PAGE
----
It's not a subject frequently talked about in parenting circles. Rest assured though, labial adhesions are common, rarely uncomfortable, easily treatable, and will usually resolve even without treatment. Even though the condition looks worrisome, it need not be a cause for concern. A few simple tips will help you navigate this situation and help you avoid some common mistakes.
What is it?
Usually, the lips of skin surrounding the entrance to the vagina are separate, with a clear opening in between. In some girls, the labia grow together and block the opening partially or even completely.
By far the most common form of vaginal obstruction in little girls is fusion of the labia minora because of labial adhesions. The biggest concern with labial adhesions is that they can predispose girls to repeated urinary tract infections.
Who gets it?
Labial adhesions are typically diagnosed in girls from 6 months to 6 years of age.
Urine, stool, diaper rash, infections, irritants, or mechanical trauma commonly cause chronic inflammation of the labia. Occasionally the inflammation is the result of chronic sexual abuse.
Whatever the cause, as the labia try to heal, fibrous tissue adheres the labia to each other. Some girls are prone to forming adhesions no matter how careful the parents are.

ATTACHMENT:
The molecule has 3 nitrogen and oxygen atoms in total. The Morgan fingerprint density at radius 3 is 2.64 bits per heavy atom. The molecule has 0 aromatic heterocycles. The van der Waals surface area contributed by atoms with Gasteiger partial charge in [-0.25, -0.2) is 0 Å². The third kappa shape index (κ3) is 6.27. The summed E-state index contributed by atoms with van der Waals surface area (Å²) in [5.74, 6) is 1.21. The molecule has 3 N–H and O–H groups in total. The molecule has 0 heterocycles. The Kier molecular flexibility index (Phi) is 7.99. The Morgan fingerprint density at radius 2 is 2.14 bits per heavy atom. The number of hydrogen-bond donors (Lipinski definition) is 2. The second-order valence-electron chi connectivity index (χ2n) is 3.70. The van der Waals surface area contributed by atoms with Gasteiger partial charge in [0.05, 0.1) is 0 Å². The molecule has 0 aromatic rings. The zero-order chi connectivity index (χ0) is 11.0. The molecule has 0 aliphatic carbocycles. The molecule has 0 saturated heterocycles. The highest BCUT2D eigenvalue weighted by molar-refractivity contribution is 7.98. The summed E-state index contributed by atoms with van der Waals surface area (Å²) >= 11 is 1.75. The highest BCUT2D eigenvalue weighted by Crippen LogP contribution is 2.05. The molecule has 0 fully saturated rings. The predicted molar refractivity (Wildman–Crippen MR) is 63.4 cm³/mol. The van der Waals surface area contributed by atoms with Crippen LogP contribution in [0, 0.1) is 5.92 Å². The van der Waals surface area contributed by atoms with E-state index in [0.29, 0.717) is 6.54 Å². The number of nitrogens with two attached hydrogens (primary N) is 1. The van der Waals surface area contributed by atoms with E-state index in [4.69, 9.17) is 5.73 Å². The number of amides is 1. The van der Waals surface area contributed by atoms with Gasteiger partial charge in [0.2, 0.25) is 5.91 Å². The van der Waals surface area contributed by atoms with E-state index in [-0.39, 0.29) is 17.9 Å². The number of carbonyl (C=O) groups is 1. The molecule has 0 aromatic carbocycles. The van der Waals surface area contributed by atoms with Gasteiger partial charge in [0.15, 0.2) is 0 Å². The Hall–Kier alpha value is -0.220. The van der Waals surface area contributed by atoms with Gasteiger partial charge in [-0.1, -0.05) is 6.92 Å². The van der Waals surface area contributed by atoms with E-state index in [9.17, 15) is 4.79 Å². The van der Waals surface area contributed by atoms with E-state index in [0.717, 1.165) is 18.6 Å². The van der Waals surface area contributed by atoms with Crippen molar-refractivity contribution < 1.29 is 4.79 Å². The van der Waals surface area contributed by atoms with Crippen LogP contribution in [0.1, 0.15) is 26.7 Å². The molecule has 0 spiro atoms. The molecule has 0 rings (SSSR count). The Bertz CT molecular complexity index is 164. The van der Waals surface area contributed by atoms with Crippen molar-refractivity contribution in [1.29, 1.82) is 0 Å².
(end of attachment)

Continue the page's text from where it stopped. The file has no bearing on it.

What are the symptoms?
The adhesions result in a smooth membrane over the vulvar opening with a thin, pale line at the center. This surface membrane usually starts forming at the rear of the opening and 'zippers' closed toward the front. Usually, a sufficient opening at the front remains to permit urine and vaginal secretions to exit.
Is it contagious?
How long does it last?
The adhesions will often resolve spontaneously when girls are out of diapers or pull-ups both day and night. When labial adhesions persist, the estrogen surge at puberty will correct the problem.
With treatment, the adhesions will disappear quickly, often within one week.
How is it diagnosed?
Adhesions are usually diagnosed based on the physical exam. Throughout their course, the adhesions should be followed by your pediatrician. If they do not respond to therapy, or if they were truly present at birth, further evaluation is indicated to look for other, far less common, abnormalities of the genitourinary system.
How is it treated?
If there are no complications, such as infections or obstruction, the adhesions do not need to be treated.
Never attempt to separate the labia forcefully. This is painful and traumatic. Moreover, it usually results in even worse adhesions than before.